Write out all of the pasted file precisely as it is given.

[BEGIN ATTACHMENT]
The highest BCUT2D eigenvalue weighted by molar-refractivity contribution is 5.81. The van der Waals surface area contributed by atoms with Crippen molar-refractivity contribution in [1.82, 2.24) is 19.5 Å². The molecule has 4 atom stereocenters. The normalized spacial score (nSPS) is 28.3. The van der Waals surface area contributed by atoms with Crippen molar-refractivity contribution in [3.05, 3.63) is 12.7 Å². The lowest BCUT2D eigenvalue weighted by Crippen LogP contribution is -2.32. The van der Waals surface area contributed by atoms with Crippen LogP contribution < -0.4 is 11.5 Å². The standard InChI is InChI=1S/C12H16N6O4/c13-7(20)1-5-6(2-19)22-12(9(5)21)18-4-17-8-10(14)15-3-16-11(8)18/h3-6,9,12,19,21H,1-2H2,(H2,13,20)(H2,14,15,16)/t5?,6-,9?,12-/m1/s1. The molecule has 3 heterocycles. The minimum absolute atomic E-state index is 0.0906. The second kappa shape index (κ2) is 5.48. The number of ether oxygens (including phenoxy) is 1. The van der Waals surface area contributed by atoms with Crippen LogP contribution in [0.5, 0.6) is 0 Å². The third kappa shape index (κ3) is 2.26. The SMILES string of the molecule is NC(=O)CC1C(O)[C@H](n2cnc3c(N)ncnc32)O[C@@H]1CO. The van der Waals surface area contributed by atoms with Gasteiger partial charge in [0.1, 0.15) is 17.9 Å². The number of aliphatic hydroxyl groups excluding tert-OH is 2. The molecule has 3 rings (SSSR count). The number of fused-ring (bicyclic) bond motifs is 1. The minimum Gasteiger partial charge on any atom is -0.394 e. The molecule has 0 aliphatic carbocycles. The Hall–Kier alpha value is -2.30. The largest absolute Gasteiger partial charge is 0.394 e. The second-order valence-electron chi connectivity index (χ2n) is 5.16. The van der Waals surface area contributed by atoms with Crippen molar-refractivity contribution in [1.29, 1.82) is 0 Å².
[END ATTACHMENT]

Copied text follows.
The highest BCUT2D eigenvalue weighted by molar-refractivity contribution is 5.81. The van der Waals surface area contributed by atoms with Crippen molar-refractivity contribution in [1.82, 2.24) is 19.5 Å². The molecule has 4 atom stereocenters. The normalized spacial score (nSPS) is 28.3. The van der Waals surface area contributed by atoms with Crippen molar-refractivity contribution in [3.05, 3.63) is 12.7 Å². The lowest BCUT2D eigenvalue weighted by Crippen LogP contribution is -2.32. The van der Waals surface area contributed by atoms with Crippen LogP contribution < -0.4 is 11.5 Å². The standard InChI is InChI=1S/C12H16N6O4/c13-7(20)1-5-6(2-19)22-12(9(5)21)18-4-17-8-10(14)15-3-16-11(8)18/h3-6,9,12,19,21H,1-2H2,(H2,13,20)(H2,14,15,16)/t5?,6-,9?,12-/m1/s1. The molecule has 3 heterocycles. The minimum absolute atomic E-state index is 0.0906. The second kappa shape index (κ2) is 5.48. The number of ether oxygens (including phenoxy) is 1. The van der Waals surface area contributed by atoms with Crippen LogP contribution in [0.5, 0.6) is 0 Å². The third kappa shape index (κ3) is 2.26. The SMILES string of the molecule is NC(=O)CC1C(O)[C@H](n2cnc3c(N)ncnc32)O[C@@H]1CO. The van der Waals surface area contributed by atoms with Gasteiger partial charge in [0.1, 0.15) is 17.9 Å². The number of aliphatic hydroxyl groups excluding tert-OH is 2. The molecule has 3 rings (SSSR count). The number of fused-ring (bicyclic) bond motifs is 1. The minimum Gasteiger partial charge on any atom is -0.394 e. The molecule has 0 aliphatic carbocycles. The Hall–Kier alpha value is -2.30. The largest absolute Gasteiger partial charge is 0.394 e. The second-order valence-electron chi connectivity index (χ2n) is 5.16. The van der Waals surface area contributed by atoms with Crippen molar-refractivity contribution in [1.29, 1.82) is 0 Å².